The NBA stands out as the top tier of pro basketball, boasting the world's best players and biggest salaries. Skilled players that don't make it to the NBA take their talents elsewhere, launching careers in domestic developmental leagues as well as foreign professional leagues. Salaries in pro basketball vary greatly depending on the profile of a player and the team for which he plays. Coaching salaries also vary based on factors like experience and location.
Average NBA Player Salaries
The average salary for all NBA players in the 2010 season was approximately £2.2 million, according to the Huffington Post. Of course, this average is inflated by the monster contracts held by a handful of the league's brightest stars. In addition, Jorge Castillo of the Washington Post reported that the NBA's minimum salary is slated to increase to £0.8 million for the 2011 season.
Elite NBA Player Salaries
The NBA uses a salary structure that awards higher pay rates to veteran players while limiting the salaries of rookies and emerging players. Forbes ranked Kobe Bryant of the Los Angeles Lakers as the NBA's highest-paid player in 2010. Bryant hauled in £16.1 million as part of a three-year contract worth £54.3 million. Other Top 10 earners in 2010 included Kevin Garnett, Tim Duncan, Michael Redd and Gilbert Arenas. As for the league's Top 10 rookie draft picks in 2010, their annual guaranteed salaries ranged from £4 million to £10 million, according to the Huffington Post.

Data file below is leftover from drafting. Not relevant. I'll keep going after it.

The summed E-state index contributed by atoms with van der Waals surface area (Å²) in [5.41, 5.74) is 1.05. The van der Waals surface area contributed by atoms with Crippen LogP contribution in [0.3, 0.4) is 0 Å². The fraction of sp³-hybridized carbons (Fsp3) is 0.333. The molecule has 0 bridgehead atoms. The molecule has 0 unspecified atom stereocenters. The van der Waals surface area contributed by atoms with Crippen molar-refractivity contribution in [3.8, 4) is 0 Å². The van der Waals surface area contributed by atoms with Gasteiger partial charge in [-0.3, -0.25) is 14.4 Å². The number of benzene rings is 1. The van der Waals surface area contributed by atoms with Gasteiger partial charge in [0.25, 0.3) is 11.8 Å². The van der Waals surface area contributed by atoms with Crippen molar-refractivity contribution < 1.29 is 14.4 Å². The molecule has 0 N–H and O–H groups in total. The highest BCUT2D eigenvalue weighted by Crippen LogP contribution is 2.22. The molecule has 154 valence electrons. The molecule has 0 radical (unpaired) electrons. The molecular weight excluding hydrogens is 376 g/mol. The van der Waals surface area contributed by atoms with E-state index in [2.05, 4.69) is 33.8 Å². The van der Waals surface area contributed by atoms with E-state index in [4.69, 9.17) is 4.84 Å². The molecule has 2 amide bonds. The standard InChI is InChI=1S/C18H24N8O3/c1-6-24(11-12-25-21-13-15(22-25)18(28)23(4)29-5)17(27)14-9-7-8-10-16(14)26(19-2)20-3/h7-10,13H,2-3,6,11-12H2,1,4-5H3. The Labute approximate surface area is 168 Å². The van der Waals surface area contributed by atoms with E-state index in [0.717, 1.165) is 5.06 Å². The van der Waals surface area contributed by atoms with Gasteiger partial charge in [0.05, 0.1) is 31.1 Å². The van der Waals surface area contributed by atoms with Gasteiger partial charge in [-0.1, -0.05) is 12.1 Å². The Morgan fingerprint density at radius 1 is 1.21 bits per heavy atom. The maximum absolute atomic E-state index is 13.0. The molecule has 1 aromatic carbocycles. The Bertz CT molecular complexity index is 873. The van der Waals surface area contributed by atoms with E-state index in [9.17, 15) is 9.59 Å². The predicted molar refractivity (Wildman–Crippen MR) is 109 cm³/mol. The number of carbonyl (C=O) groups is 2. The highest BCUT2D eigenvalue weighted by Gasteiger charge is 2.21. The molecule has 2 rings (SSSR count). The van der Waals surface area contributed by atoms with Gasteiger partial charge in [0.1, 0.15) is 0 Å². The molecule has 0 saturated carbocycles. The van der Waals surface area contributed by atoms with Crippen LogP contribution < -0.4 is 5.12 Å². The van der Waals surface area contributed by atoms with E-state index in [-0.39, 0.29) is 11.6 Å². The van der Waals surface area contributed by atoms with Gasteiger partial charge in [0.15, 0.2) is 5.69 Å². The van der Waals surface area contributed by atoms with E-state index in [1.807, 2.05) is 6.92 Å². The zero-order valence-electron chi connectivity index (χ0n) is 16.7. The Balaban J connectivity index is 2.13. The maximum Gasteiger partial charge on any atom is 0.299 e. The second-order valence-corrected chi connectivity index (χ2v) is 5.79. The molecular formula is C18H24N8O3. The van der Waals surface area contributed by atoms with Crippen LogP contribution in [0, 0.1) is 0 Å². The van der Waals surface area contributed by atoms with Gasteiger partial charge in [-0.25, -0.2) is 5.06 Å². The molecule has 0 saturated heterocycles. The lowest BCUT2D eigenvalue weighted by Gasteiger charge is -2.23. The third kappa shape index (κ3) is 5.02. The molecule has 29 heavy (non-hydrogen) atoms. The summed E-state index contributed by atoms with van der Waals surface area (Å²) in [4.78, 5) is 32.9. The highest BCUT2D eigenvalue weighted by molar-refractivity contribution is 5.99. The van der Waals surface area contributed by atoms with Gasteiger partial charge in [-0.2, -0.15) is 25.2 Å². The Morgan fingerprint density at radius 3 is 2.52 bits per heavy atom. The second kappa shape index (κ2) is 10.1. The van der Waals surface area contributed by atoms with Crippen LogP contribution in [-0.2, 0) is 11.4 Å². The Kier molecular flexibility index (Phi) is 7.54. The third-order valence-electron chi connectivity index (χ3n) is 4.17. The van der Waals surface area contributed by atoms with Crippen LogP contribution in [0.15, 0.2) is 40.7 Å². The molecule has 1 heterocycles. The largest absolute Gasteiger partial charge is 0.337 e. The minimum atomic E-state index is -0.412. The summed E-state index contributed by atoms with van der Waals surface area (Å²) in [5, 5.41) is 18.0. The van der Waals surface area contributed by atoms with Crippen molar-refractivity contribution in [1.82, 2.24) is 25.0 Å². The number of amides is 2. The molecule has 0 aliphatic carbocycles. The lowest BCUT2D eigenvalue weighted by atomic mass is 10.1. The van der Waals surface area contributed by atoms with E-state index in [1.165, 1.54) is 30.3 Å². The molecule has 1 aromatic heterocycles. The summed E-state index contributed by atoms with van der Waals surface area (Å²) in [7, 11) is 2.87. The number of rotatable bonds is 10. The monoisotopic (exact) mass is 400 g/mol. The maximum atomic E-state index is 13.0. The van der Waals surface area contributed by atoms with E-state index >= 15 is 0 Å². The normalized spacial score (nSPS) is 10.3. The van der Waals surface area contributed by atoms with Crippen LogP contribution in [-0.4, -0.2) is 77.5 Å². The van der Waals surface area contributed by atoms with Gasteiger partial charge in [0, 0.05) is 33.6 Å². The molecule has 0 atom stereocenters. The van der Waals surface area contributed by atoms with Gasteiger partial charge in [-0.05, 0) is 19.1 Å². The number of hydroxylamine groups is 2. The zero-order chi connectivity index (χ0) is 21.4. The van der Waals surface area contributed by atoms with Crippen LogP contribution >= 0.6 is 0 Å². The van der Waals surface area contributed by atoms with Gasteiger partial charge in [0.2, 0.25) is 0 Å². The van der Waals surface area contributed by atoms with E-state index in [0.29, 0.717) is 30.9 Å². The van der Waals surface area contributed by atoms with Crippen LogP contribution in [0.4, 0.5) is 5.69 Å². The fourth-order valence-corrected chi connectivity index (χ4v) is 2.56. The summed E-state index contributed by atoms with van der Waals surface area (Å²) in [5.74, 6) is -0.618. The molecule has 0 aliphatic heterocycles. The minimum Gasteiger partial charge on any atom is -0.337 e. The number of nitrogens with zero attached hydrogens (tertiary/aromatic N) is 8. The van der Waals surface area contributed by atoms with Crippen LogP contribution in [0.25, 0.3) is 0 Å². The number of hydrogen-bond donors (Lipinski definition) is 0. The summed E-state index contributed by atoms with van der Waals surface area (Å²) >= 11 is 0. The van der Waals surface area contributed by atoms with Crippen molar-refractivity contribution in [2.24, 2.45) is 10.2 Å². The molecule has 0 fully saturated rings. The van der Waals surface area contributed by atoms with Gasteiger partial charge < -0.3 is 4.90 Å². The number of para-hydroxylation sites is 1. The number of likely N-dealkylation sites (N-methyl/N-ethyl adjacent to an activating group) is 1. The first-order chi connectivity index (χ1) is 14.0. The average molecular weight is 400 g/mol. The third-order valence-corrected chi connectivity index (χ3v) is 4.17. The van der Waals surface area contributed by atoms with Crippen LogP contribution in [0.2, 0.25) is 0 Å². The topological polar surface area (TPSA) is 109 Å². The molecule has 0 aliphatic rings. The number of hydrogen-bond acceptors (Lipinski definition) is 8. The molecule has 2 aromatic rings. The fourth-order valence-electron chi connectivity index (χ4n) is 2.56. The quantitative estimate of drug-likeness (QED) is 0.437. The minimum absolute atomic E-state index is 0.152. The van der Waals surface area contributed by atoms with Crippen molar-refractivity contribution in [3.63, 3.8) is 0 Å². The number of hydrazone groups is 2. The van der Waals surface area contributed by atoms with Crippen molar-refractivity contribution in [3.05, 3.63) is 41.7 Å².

NBA Coach Salaries
NBA coaches also enjoy extravagant salaries. In fact, the NBA has some of the highest-paid coaches in all professional sports, according to Forbes. Phil Jackson of the Lakers held the biggest salary in 2009 at £6.7 million. Trailing Jackson were a select few veteran coaches who made in excess of £3 million. The average head coach in the NBA earned around £2 million for the 2009 season, according to Forbes.
Developmental League Player Salaries in the United States
Some players have promising talent but not quite enough of it to get them straight into the NBA. Developmental leagues provide these players on the cusp with an opportunity to hone their skills and make a modest living while waiting in the wings should an NBA scout come calling. Unfortunately for these players, the salary gap between the NBA and professional development leagues is extremely wide. Players in the country's top developmental league average just £7,800 to £15,600 in salary per season, according to a 2007 article by Tom Goldman of NPR.
Pro Player Salaries Abroad
Basketball has emerged as a popular sport around the planet, and many foreign leagues now feature talented players and sizeable budgets. Of course, high-profile players in major foreign leagues make much more than those in lesser-known leagues in poorer countries. European teams generally offer the best pay outside of the NBA, especially in countries like Spain, Russia and Greece. For instance, The New York Times reported that Greek basketball club Olympiacos signed former Atlanta Hawk Josh Childress in 2008 to a £13 million net income deal. Similarly, J.R. Bremer made more than £0.6 million in salary from the Russian club Triumph Lyubersty in 2008 after having left the Charlotte Bobcats of the NBA in 2005.
- Forbes: The Highest-Paid Coaches
- Sports Illustrated: NBA Wants Player Salary Costs to Drop by a Third
- Huffington Post: NBA Draft Picks Come Up Short Compared to NFL Top Rookies
- Washington Post: NBA Free Agency - Salary Cap Exceptions Explained
- Forbes: The NBA's Highest-Paid Players
- The New York Times: Players in Europe Ponder an N.B.A. Pension